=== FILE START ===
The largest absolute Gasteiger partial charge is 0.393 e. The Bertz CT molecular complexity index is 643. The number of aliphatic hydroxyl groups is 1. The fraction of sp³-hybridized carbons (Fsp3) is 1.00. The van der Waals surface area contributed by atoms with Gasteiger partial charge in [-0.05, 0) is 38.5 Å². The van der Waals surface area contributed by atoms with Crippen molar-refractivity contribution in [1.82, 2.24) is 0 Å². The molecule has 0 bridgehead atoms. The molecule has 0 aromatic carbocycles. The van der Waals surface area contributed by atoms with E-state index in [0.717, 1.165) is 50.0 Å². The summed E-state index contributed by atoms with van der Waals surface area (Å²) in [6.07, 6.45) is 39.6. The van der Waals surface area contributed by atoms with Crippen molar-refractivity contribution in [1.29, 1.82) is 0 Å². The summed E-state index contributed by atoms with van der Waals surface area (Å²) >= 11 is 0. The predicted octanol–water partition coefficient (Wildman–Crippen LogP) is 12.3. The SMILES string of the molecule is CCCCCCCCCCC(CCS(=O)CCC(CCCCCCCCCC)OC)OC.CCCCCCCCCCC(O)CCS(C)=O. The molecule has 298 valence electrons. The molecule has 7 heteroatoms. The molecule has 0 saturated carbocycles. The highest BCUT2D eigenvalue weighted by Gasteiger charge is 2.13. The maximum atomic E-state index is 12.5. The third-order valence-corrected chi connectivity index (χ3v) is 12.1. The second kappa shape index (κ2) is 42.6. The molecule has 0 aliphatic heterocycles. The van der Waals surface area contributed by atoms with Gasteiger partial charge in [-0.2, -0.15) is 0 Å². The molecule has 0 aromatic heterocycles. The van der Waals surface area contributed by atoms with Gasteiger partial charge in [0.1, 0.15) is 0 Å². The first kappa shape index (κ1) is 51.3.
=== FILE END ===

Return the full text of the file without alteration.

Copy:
The largest absolute Gasteiger partial charge is 0.393 e. The Bertz CT molecular complexity index is 643. The number of aliphatic hydroxyl groups is 1. The fraction of sp³-hybridized carbons (Fsp3) is 1.00. The van der Waals surface area contributed by atoms with Gasteiger partial charge in [-0.05, 0) is 38.5 Å². The van der Waals surface area contributed by atoms with Crippen molar-refractivity contribution in [1.82, 2.24) is 0 Å². The molecule has 0 bridgehead atoms. The molecule has 0 aromatic carbocycles. The van der Waals surface area contributed by atoms with E-state index in [0.717, 1.165) is 50.0 Å². The summed E-state index contributed by atoms with van der Waals surface area (Å²) in [6.07, 6.45) is 39.6. The van der Waals surface area contributed by atoms with Crippen molar-refractivity contribution in [1.29, 1.82) is 0 Å². The summed E-state index contributed by atoms with van der Waals surface area (Å²) >= 11 is 0. The predicted octanol–water partition coefficient (Wildman–Crippen LogP) is 12.3. The SMILES string of the molecule is CCCCCCCCCCC(CCS(=O)CCC(CCCCCCCCCC)OC)OC.CCCCCCCCCCC(O)CCS(C)=O. The molecule has 298 valence electrons. The molecule has 7 heteroatoms. The molecule has 0 saturated carbocycles. The highest BCUT2D eigenvalue weighted by Gasteiger charge is 2.13. The maximum atomic E-state index is 12.5. The third-order valence-corrected chi connectivity index (χ3v) is 12.1. The second kappa shape index (κ2) is 42.6. The molecule has 0 aliphatic heterocycles. The van der Waals surface area contributed by atoms with Gasteiger partial charge in [-0.2, -0.15) is 0 Å². The molecule has 0 aromatic heterocycles. The van der Waals surface area contributed by atoms with Gasteiger partial charge in [0.1, 0.15) is 0 Å². The first kappa shape index (κ1) is 51.3.